Caregivers of older adults can face many challenges. For some, a primary challenge is safely providing personal care to an older adult with limited strength or balance. For others, the primary challenge is balancing the time demands of caregiving, work, hobbies, and other responsibilities. Fortunately, there are tips and strategies to follow that may help address some of these challenges. In this article, specific tips for providing personal care will be provided along with strategies for practicing proper self care.
Personal Care Skills
Bathing & Showering
Helping an older adult bathe or shower is a worrisome task because getting in and out of a tub or walking on a wet floor can present a fall risk. Generally, installing grab bars and using an adjustable bath chair can make the process easier. Additionally, placing a non-slip mat on the floor of the tub or shower can help prevent slipping.
Before beginning, always gather any needed supplies such as soap and towels. Then, before the older adult steps in, make sure the water temperature is comfortable to avoid any chance the older adult will suddenly move when they feel the water and possibly lose their balance. Once the older adult is under the water, you can gently assist them in testing the temperature further.
When helping the older adult clean themselves, be sure to remain calm and avoid sudden movements that could startle the older adult. Depending on the older adult’s physical and cognitive limitations, it is best to minimize how much you help as this will give the older adult a positive sense of independence. Similarly, giving the older adult choices during the process can also foster a sense of control. When you do provide assistance, it can be helpful to give verbal warnings of what will happen next. For example, you may tell the older adult that if they lean against the wall and lift their left leg slightly, you will be able to clean the sole of their left foot. After bathing or showering, try to pat the skin dry rather than rubbing and apply lotion to keep skin soft and free of sores.
Getting dressed requires balance, strength, and coordination. Many older adults view getting dressed as a key aspect of their independence. A few challenges that arise when getting dressed include reaching for clothes, pulling on zippers, and fastening buttons. Check out the following video from AARP that provides tips for addressing the aforementioned challenges.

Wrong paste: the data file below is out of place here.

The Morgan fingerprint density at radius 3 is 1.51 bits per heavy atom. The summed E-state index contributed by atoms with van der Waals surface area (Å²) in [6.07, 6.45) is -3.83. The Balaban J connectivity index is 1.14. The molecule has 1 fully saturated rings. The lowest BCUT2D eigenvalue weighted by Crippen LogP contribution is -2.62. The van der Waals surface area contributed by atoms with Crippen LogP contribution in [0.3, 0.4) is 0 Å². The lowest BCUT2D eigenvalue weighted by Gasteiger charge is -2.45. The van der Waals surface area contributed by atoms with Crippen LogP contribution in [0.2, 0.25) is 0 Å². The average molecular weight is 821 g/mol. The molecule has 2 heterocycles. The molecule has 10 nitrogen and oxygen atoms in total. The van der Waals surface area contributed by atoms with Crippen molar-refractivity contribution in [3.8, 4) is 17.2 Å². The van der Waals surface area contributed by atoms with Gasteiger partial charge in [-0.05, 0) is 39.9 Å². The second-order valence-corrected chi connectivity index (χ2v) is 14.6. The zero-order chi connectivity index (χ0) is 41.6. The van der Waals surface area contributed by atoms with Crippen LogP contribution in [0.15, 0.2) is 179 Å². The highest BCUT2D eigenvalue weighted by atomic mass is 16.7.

Helping an older adult maintain an adequate diet can be very stressful for caregivers. With age, appetite naturally diminishes. However, getting enough protein and calories is crucial for maintaining strength. If the older adult does not seem to be eating enough, consider the potential causes, such as having no appetite, forgetting to eat, having trouble opening containers, and having problems chewing. If a cause is identified, it can be helpful to consult a health professional for advice. For example, a physician may be aware that a certain medication can diminish appetite.
To help improve an older adult’s diet, it can be helpful to stock the fridge or pantry with good sources of protein and whole grains. Keeping these foods readily accessible will make it easier for the older adult to comply with diet recommendations. If chewing is difficult for the older adult, making smoothies with fruits, vegetables, and nut butters is a good option. An older adult’s diet may also improve if mealtime is a social event, as older adults tend to eat more when they are not eating alone.
Caregivers should do their best not to argue with older adults about eating, and instead use simple encouragement such as calling daily at lunchtime to remind them it’s mealtime. Lastly, it can help to bring the older adult along when grocery shopping so they can choose the foods they prefer and possibly be taught how to read labels if nutrition is a concern. If preparing meals is a challenge, it can be helpful to have meals delivered. Prominent companies offering this service include GoPuff, Instacart, Walmart, and Amazon.